Preferably, the lower end 178 of the decorative surround cap 40 extends almost into contact with the outer surface 72 of the outer door panel 74. A very small sealing projection 180 is attached to the end of the outer leg of the U-shaped mounting channel, to form a weather tight seal between the weatherseal and the outer surface 72 of the outer door panel 74, to prevent water or debris from entering the space between the belt line weatherseal element and the flange.
Referring now to FIG. 7, another embodiment of a header weatherseal 30 portion of the window surround sealing system of the invention is shown. FIGS. 7 and 8 should be considered together, as illustrating alternative methods for attaching the decorative surround cap to the outer surface of the weatherseal that could be used either consistently or interchangeably. As shown in FIG. 7, the decorative surround cap 40 includes a fastener for attaching the surround cap to the seal. The fastener used in the present invention is an inwardly projecting mounting stud 190 having an enlarged head 192 thereon. The mounting stud is received in an opening 194 in the body portion of the rubber header weatherseal assembly 30. Preferably, the mounting stud 190 and the opening 194 are sized so that the decorative surround cap 40 snaps into place when pressed into engagement with the rubber header weatherseal element 30. The decorative surround cap 40 has an upper flange that extends into contact with the outer surface of the automobile outer body panel 15 at the upper end of the cap. The lower end 202 of the cap 40 extends downwardly until it substantially covers the entire outer surface of the rubber header weatherseal 30, except for the sealing leg 112.
Another embodiment of the invention is shown in FIGS. 8 and 9. The decorative surround cap 40 is attached to the outer surface of the extruded weatherseal 36 by a layer of adhesive 150, double sided tape or the like. An inwardly projecting lower leg 210 of the decorative surround cap 40 extends underneath the distal end 154 of the outer leg of the U-shaped channel portion of the weatherseal 36, following the contour of the outer door panel 74 and upwardly there along to a position between the outer leg of the U-shaped gripping channel and the outer surface of the flange. Preferably, an end barb 212 is provided on the leg to hold it in place.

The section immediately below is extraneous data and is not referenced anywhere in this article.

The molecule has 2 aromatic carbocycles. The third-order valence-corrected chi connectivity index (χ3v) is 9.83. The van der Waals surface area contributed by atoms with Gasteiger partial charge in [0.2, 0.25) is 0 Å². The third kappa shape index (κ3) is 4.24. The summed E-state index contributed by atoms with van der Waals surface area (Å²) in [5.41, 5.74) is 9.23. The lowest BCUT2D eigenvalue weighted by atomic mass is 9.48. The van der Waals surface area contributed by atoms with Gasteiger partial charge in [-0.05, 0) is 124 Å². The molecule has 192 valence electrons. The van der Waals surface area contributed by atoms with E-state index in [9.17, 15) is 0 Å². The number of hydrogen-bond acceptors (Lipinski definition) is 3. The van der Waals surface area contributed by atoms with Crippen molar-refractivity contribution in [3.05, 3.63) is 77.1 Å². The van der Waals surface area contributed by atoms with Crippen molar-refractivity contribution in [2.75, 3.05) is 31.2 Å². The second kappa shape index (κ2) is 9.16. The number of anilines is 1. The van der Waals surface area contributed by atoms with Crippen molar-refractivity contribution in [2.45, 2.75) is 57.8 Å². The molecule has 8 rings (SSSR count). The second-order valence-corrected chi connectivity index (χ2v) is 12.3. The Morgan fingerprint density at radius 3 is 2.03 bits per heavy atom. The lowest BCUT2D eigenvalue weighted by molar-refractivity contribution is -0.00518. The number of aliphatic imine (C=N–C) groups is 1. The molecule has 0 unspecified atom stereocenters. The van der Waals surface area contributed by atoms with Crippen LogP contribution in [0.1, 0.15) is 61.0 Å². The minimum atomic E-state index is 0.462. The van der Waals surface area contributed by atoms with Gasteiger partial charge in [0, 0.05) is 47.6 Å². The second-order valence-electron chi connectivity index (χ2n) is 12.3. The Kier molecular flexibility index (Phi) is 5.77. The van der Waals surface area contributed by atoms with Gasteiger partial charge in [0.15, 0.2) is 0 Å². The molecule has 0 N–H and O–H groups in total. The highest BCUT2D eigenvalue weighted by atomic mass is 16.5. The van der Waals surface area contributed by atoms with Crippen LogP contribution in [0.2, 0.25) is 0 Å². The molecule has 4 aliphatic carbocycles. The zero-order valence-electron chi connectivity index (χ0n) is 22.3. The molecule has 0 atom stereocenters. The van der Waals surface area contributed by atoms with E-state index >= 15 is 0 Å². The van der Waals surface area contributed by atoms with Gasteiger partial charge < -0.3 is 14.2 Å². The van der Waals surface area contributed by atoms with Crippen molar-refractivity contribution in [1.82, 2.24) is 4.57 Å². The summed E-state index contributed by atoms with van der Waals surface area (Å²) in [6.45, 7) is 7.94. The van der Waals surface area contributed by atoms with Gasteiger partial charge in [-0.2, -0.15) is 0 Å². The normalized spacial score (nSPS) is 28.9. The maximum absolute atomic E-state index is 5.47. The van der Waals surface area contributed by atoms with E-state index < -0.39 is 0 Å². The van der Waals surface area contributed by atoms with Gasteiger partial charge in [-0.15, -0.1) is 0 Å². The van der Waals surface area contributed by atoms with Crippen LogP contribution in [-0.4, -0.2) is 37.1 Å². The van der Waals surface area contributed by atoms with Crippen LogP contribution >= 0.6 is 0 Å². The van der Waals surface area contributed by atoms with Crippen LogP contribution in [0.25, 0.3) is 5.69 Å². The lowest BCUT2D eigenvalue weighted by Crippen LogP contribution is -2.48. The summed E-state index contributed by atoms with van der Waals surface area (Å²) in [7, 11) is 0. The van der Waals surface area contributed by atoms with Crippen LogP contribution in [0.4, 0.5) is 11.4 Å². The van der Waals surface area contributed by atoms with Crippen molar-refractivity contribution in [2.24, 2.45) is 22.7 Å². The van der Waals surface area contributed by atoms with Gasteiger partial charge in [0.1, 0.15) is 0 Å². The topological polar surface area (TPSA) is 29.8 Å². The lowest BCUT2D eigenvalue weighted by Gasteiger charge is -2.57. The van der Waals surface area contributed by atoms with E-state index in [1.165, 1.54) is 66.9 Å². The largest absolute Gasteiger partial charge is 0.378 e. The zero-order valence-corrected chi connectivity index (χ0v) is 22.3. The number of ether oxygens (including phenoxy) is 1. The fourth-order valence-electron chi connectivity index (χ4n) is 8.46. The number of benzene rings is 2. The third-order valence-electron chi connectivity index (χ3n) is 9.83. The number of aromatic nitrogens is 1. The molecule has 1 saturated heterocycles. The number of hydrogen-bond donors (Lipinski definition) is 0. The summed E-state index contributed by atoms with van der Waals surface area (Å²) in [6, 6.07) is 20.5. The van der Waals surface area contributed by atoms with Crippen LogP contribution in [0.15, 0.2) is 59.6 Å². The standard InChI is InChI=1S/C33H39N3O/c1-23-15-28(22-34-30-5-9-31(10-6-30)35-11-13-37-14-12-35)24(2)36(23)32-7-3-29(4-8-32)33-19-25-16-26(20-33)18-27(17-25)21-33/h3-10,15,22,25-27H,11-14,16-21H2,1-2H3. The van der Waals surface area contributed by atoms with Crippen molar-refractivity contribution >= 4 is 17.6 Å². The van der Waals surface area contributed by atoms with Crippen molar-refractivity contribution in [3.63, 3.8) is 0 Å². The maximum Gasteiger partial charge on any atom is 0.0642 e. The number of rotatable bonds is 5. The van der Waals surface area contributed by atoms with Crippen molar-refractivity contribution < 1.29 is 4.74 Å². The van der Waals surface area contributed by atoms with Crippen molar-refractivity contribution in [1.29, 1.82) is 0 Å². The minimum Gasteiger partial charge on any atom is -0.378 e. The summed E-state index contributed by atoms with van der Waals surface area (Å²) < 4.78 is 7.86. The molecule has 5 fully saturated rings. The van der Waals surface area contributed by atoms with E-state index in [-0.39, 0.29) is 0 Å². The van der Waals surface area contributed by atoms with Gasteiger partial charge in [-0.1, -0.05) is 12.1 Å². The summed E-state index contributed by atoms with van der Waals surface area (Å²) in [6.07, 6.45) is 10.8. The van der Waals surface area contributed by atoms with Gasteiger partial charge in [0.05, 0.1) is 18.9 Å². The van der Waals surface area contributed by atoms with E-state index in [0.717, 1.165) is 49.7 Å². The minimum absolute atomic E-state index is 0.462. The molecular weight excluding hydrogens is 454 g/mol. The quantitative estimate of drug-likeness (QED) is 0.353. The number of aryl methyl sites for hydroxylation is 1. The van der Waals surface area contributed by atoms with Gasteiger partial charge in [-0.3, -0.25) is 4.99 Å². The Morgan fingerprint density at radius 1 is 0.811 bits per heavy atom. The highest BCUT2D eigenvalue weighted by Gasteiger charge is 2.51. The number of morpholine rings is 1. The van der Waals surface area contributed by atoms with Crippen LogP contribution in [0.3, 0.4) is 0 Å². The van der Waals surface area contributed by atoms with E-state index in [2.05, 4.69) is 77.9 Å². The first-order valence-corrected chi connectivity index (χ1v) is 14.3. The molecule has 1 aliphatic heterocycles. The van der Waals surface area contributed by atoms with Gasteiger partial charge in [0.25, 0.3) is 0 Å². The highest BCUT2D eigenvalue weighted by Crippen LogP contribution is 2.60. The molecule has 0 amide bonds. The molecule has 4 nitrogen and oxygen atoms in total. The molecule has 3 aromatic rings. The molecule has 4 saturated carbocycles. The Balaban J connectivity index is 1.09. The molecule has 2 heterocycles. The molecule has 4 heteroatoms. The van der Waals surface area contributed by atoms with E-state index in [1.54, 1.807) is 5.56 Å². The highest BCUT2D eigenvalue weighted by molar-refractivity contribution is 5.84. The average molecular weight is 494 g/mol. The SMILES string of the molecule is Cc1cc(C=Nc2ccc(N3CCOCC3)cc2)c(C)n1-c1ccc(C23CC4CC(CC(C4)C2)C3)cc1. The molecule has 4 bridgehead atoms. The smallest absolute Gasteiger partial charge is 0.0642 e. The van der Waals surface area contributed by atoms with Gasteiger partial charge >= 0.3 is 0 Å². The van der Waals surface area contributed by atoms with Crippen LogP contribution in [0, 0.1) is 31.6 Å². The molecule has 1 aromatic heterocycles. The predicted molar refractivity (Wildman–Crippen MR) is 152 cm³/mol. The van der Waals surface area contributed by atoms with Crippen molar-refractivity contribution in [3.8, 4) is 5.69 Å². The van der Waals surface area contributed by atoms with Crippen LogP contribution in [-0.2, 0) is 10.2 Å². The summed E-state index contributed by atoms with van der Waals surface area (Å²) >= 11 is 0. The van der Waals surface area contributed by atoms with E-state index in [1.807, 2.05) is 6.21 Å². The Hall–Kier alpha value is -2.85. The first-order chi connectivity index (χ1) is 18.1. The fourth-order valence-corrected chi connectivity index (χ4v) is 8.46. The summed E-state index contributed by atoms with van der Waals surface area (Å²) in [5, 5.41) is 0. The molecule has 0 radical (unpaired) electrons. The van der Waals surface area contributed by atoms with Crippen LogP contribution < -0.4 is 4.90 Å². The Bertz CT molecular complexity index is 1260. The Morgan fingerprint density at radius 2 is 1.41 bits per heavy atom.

In addition to a major sealing fin 66, the outer leg of the U-shaped gripping portion of the rubber weatherseal assembly has a pair of secondary legs 214, 215 that engage the outer surface of the lower leg of the decorative surround cap 40 to anchor it in place.
Referring now to FIG. 9, a corresponding structure for the header seal portion of the window surround sealing system is shown in a section view. The outer portion 170 of the decorative surround cap 40 is attached to the outer surface of the header weatherseal 30 with an adhesive 150, double sided tape or the like. The decorative surround cap 40 has an inwardly extending upper leg 220 that wraps around substantially the entire upper surface of the base 120 of the U-shaped window channel portion of the weatherseal, and terminates in a barbed head 222 that engages and interlocks with a first one of the minor fins 68 within the U-shaped gripping channel portion of the weatherseal. The remaining minor fins extend into contact with an outer surface of the flange, as do the major fins 66 of the gripping portion of the weatherseal, as has already been described. In other respects, the header seal of FIG. 9 is similar to the header seals of FIGS. 3 and 7.
While the plurality of seals described above have been illustrated as separate elements in accordance with one aspect of the invention, sometimes one or more of the seals may be connected, for example by molded comer pieces, so that a single piece seal having a plurality of sealing profiles is created. As used in this invention, a plurality of seals means not only a plurality of discrete seals, but a one piece seal assembly that includes a plurality of sealing profiles.